Standard Chartered has said that the pension allowances for its chief executive and chief financial officer will be halved from January following a shareholder protest.
Bill Winters and Andy Halford have agreed to have their pension allowances cut from 20 percent to 10 percent of their salary, the statement on Friday said, putting them in line with the rest of the British bank’s workforce in the United Kingdom.
Bank executives in the UK have been criticised by investors for giving their executives more favourable pension arrangements than the rest of their employees.
In May, 36 percent of votes cast at Standard Chartered’s annual shareholder meeting were against its remuneration report, which had recommended that Winters receive a pension allowance in 2019 of 474,000 pounds ($607,000), on top of his fixed salary in cash and shares of 2.4 million pounds ($3.1m).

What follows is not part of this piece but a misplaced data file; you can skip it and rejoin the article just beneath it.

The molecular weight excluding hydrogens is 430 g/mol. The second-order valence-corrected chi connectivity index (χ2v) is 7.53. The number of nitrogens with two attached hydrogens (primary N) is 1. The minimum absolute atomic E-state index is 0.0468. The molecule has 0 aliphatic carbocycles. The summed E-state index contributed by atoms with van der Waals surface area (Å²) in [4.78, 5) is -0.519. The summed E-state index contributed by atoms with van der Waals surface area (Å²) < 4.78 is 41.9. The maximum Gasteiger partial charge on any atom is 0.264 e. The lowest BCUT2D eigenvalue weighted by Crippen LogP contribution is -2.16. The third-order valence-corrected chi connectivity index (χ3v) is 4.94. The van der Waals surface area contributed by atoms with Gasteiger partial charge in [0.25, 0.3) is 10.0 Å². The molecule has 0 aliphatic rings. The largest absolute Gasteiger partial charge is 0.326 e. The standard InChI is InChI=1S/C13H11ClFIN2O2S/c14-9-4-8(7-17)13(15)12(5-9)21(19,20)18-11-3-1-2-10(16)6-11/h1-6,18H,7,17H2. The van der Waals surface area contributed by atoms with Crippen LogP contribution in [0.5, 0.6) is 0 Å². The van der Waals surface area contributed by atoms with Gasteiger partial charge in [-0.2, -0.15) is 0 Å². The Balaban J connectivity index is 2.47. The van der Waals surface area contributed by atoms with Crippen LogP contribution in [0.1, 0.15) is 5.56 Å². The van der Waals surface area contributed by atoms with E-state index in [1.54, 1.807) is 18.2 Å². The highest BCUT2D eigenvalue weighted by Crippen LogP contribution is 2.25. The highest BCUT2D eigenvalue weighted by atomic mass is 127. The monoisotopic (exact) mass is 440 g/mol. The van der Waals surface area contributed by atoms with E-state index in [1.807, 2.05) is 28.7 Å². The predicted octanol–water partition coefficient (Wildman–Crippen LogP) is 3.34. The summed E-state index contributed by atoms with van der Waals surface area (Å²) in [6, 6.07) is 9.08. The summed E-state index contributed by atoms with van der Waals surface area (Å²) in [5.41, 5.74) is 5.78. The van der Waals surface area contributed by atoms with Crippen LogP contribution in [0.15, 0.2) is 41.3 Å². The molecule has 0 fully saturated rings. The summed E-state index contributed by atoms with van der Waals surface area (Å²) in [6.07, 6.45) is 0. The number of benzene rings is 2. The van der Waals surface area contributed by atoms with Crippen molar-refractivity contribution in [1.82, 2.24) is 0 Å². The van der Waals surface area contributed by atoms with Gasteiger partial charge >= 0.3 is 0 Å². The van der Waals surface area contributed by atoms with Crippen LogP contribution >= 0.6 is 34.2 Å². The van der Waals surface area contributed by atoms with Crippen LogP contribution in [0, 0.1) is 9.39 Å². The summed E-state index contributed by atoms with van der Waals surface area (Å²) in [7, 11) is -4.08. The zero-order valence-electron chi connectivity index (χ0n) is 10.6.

Winters had previously defended his pension arrangements, calling investors that voted against his allowance “immature and unhelpful” in an interview this summer with the Financial Times.
But StanChart said on Friday that, taking investors’ views into consideration, its remuneration committee had concluded that the bank should make the changes to avoid “distraction” from delivering the bank’s business strategy.
“This aligns the executive directors’ pension arrangement with UK employees of Standard Chartered from the start of 2020,” it said.
The changes mean that, in 2020, Winters’s pension allowance will drop to 237,000 pounds ($304,000) and Halford’s to 147,000 pounds ($188,360). This will reduce the maximum bonus the pair can receive by eight percent, since their bonuses are capped at 200 percent of their fixed pay.